Meanwhile, Donatello had also become a major sculptor in bronze. His earliest such work was the more than life-size statue of St. Louis of Toulouse (c. 1423) for a niche at Orsanmichele (replaced a half-century later by Verrocchio’s bronze group of Christ and the doubting Thomas). About 1460 the St. Louis was transferred to Santa Croce and is now in the museum attached to the church. Early scholars had an unfavourable opinion of St. Louis, but later opinion held it to be an achievement of the first rank, both technically and artistically. The garments completely hide the body of the figure, but Donatello successfully conveyed the impression of harmonious organic structure beneath the drapery. Donatello had been commissioned to do not only the statue but the niche and its framework. The niche is the earliest to display Brunelleschi’s new Renaissance architectural style without residual Gothic forms. Donatello could hardly have designed it alone; Michelozzo, a sculptor and architect with whom he entered into a limited partnership a year or two later, may have assisted him. In the partnership, Donatello contributed only the sculptural centre for the fine bronze effigy on the tomb of the schismatic antipope John XXIII in the Baptistery; the relief of the Assumption of the Virgin on the Brancacci tomb in Sant’Angelo a Nilo, Naples; and the balustrade reliefs of dancing angels on the outdoor pulpit of the Prato Cathedral (1433–38). Michelozzo was responsible for the architectural framework and the decorative sculpture. The architecture of these partnership projects resembles that of Brunelleschi and differs sharply from that of comparable works done by Donatello alone in the 1430s. All of his work done alone shows an unorthodox ornamental vocabulary drawn from both Classical and medieval sources and an un-Brunelleschian tendency to blur the distinction between the architectural and the sculptural elements. Both the Annunciation tabernacle in Santa Croce and the Cantoria (the singer’s pulpit) in the Duomo (now in the Museo dell’Opera del Duomo) show a vastly increased repertory of forms derived from ancient art, the harvest of Donatello’s long stay in Rome (1430–33). His departure from the standards of Brunelleschi produced an estrangement between the two old friends that was never repaired. Brunelleschi even composed epigrams against Donatello.
Donatello’s return to Florence almost coincided with Cosimo’s. In May 1434, he signed a contract for the marble pulpit on the facade of Prato cathedral, the last project executed in collaboration with Michelozzo. This work, a passionate, pagan, rhythmically conceived bacchanalian dance of half-nude putti, was the forerunner of the great Cantoria, or singing tribune, at the Duomo in Florence on which Donatello worked intermittently from 1433 to 1440 and was inspired by ancient sarcophagi and Byzantine ivory chests. In 1435, he executed the Annunciation for the Cavalcanti altar in Santa Croce, inspired by 14th-century iconography, and in 1437–1443, he worked in the Old Sacristy of the San Lorenzo in Florence, on two doors and lunettes portraying saints, as well as eight stucco tondoes. From 1438 is the wooden statue of St. John the Baptist for Santa Maria Gloriosa dei Frari in Venice. Around 1440, he executed a bust of a Young Man with a Cameo now in the Bargello, the first example of a lay bust portrait since the classical era.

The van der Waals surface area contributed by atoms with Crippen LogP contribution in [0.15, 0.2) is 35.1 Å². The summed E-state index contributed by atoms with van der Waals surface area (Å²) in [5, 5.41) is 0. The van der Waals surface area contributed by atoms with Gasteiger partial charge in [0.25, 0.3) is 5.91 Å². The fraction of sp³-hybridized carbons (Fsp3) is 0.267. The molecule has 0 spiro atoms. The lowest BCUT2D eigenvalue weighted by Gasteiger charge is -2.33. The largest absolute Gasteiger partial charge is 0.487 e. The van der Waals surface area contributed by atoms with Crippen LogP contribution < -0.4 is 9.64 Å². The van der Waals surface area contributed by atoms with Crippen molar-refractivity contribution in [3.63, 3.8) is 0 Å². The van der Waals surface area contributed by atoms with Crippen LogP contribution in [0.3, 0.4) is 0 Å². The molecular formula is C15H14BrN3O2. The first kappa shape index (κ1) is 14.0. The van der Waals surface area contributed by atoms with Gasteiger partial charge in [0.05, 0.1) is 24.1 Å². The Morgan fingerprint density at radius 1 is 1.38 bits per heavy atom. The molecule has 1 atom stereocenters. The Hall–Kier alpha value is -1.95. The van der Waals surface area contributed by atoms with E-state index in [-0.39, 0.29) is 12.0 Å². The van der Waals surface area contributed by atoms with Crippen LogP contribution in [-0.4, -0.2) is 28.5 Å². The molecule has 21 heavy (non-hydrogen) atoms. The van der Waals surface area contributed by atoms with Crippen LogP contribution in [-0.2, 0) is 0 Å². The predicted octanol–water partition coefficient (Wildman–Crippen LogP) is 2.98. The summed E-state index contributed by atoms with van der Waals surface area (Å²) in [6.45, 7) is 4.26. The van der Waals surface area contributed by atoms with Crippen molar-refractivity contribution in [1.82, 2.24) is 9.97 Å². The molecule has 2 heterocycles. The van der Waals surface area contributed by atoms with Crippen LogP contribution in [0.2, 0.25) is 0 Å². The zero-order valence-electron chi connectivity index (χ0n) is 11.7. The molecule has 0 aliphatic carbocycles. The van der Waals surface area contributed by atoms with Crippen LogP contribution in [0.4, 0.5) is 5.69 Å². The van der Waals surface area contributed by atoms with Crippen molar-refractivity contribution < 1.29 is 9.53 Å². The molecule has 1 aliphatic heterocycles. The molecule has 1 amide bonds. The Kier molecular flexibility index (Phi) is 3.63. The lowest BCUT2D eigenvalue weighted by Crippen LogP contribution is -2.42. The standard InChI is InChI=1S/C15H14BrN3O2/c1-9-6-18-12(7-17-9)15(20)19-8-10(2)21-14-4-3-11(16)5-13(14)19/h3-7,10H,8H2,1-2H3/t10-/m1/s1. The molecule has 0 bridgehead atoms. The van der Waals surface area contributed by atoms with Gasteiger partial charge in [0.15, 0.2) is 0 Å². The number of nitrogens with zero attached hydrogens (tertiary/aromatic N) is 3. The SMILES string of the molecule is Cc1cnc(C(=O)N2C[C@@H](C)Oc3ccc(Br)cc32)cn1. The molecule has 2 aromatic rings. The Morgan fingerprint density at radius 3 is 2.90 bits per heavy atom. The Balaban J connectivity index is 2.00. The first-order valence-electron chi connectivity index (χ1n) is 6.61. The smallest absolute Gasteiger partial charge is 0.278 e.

In 1411–1413, Donatello worked on a statue of St. Mark for the guild church of Orsanmichele. In 1417 he completed the Saint George for the Confraternity of the Cuirass-makers. The elegant St. George and the Dragon relief on the statue’s base, executed in schiacciato (a very low bas-relief) is one of the first examples of one-point perspective in sculpture. From 1423 is the Saint Louis of Toulouse for the Orsanmichele, now in the Museum of the Basilica di Santa Croce. Donatello had also sculpted the classical frame for this work, which remains, while the statue was moved in 1460 and replaced by the Incredulity of Saint Thomas by Verrocchio.
Donatello later completed more works for the area where the Florence Baptistery is located. This center was important to Roman Catholicism in Florence. Donatello completed five statues for Il Duomo’s campanile, or belltower. Il Duomo is situated directly across from the Baptistery.
In keeping with the power and spirit of the Italian Renaissance, Donatello developed relationships with the Medici family. For example, Cosimo di Medici nominated Donatello to produce a tomb for Pope Baldassare Cossa, for inclusion in the Baptistery. The funding for this project was provided by Cosimo and his father. For the top of the tomb, Donatello composed a bronze version of the dead Pope.